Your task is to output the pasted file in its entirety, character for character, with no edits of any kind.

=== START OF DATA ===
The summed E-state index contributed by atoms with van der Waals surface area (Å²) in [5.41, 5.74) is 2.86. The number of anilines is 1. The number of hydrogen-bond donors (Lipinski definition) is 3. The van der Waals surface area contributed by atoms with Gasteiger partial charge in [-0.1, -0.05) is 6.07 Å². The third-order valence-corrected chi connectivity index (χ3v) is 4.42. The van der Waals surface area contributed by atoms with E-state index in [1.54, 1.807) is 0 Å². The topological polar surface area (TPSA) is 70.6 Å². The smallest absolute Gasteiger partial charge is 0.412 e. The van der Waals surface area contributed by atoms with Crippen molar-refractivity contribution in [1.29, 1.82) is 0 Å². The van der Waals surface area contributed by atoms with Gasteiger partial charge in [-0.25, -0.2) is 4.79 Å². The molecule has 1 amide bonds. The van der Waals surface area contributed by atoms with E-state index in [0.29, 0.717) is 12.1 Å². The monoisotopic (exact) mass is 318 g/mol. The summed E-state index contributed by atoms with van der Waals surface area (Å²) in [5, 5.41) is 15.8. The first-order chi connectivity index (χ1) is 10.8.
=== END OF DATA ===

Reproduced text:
The summed E-state index contributed by atoms with van der Waals surface area (Å²) in [5.41, 5.74) is 2.86. The number of anilines is 1. The number of hydrogen-bond donors (Lipinski definition) is 3. The van der Waals surface area contributed by atoms with Gasteiger partial charge in [-0.1, -0.05) is 6.07 Å². The third-order valence-corrected chi connectivity index (χ3v) is 4.42. The van der Waals surface area contributed by atoms with E-state index in [1.54, 1.807) is 0 Å². The topological polar surface area (TPSA) is 70.6 Å². The smallest absolute Gasteiger partial charge is 0.412 e. The van der Waals surface area contributed by atoms with Crippen molar-refractivity contribution in [1.29, 1.82) is 0 Å². The van der Waals surface area contributed by atoms with Gasteiger partial charge in [-0.25, -0.2) is 4.79 Å². The molecule has 1 amide bonds. The van der Waals surface area contributed by atoms with E-state index in [0.29, 0.717) is 12.1 Å². The monoisotopic (exact) mass is 318 g/mol. The summed E-state index contributed by atoms with van der Waals surface area (Å²) in [5, 5.41) is 15.8. The first-order chi connectivity index (χ1) is 10.8.